Podcasts & RSS Feeds
Most Active Stories
- Here's What The Big I-90 Closure Will Look Like. How Will You Survive?
- Study Finds MRSA 'Superbug' Lurking At Washington Firehouses
- 5 Reasons Eating Bugs Could Save The World, According To Seattle's Own 'Bug Chef'
- Washington Secretly Competed For Tesla ‘Gigafactory' Worth Thousands Of Jobs
- When A Bomb Goes Off During Your Study On Trauma: New UW Findings On PTSD
News & Music Contributors
Grizzly bear shooting
Fri September 9, 2011
Idaho grizzly bear case ends with no charges, politicians unsatisfied
The north Idaho man who shot a grizzly bear is off the hook but Idaho's top politicians aren't dropping their beef with the Endangered Species Act. Federal prosecutors decided not to pursue a criminal case against the man who said he was protecting his family against a grizzly bear.
Federal prosecutors will let Jeremy Hill off with a $1,000 fine after initially pursuing charges that could have landed him in jail. Idaho Congressman Raul Labrador and Governor Butch Otter responded by saying they’re pleased with that decision but they still want to make it more difficult to prosecute people for shooting endangered animals that are a threat.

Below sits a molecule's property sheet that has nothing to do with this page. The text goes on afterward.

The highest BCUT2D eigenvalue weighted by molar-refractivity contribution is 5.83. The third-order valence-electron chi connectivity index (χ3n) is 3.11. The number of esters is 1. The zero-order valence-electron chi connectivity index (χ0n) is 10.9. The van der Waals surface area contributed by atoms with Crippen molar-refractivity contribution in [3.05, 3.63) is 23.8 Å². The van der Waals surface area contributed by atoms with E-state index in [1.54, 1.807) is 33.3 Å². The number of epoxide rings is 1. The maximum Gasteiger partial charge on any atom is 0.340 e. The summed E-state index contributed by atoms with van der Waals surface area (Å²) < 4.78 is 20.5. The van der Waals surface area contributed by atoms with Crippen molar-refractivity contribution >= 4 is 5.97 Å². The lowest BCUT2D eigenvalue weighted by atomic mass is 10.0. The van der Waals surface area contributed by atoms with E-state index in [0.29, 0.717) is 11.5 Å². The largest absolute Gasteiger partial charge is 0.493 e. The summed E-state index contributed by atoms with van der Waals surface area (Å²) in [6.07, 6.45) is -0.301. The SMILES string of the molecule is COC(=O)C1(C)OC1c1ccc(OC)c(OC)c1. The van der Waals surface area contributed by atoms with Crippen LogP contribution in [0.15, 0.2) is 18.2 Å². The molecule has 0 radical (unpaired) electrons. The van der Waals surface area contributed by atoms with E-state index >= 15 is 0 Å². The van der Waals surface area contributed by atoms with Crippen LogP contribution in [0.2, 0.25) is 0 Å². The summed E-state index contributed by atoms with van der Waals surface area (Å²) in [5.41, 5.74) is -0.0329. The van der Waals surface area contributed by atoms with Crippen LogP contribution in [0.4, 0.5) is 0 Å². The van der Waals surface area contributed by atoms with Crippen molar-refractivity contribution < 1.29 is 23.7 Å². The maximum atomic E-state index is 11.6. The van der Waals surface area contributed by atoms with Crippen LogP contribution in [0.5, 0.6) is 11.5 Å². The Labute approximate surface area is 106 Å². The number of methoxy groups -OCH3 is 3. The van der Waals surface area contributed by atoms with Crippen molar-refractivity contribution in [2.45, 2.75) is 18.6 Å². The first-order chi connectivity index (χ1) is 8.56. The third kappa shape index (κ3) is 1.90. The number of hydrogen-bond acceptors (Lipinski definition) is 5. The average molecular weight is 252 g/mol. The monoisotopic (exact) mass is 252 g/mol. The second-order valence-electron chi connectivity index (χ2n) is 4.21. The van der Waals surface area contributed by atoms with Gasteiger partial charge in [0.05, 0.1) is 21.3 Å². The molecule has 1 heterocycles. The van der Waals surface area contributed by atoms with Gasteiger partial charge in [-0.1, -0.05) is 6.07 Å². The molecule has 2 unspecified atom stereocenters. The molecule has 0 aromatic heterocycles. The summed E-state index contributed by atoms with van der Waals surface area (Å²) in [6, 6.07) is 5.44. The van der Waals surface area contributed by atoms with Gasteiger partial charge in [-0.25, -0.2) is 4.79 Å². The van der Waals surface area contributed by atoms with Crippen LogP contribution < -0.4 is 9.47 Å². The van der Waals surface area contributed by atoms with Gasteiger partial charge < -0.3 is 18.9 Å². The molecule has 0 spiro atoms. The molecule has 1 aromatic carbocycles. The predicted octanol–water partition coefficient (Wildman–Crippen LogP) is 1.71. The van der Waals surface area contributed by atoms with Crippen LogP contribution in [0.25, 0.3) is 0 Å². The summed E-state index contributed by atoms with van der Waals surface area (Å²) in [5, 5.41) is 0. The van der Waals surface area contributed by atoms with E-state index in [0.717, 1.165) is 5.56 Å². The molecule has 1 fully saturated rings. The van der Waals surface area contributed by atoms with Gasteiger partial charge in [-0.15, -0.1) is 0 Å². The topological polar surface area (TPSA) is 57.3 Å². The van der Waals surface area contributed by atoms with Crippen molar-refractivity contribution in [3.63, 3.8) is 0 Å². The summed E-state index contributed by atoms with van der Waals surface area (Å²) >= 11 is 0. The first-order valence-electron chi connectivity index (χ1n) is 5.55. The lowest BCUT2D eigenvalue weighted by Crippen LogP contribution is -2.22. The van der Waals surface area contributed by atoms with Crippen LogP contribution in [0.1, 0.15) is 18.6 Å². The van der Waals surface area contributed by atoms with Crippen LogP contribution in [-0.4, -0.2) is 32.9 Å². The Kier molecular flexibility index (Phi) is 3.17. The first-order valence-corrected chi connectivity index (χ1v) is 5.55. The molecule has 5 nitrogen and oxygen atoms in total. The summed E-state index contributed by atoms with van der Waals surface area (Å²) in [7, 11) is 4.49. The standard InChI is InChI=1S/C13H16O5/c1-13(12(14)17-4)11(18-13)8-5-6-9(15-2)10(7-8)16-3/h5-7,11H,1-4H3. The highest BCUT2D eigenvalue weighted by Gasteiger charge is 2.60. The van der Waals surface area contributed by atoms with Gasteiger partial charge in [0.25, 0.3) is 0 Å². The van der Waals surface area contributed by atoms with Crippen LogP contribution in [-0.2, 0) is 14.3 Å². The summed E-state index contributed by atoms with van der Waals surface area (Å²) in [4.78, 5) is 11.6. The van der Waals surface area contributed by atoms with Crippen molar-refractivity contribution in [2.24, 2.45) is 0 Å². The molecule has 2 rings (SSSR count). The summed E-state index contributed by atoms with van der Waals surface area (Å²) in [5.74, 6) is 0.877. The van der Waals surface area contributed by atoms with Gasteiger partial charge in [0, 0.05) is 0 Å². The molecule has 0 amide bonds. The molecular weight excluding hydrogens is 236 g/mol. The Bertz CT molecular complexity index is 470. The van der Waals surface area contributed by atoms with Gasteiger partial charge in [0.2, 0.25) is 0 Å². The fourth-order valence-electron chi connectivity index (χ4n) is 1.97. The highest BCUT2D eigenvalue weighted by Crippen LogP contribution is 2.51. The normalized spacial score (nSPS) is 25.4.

Wildlife advocates say this grizzly bear case has been overblown. Brooks Fahy heads the Eugene-based group Predator Defense.
“I would challenge anybody to show me dozens and dozens of these prosecutions. They're rare," Fayhy said. "And actually I think there needs to be more prosecutions not less, because these animals are killed much more often than you'd think.”
U.S. Fish and Wildlife managers could not provide firm numbers but a spokeswoman said criminal cases against people who shoot endangered species are not very common. The head of grizzly bear recovery for Fish and Wildlife says every hunting season, the agency sees a handful of grizzly bear shootings by hunters and doesn’t pursue charges because the cases are considered self-defense.
Copyright 2011 Northwest News Network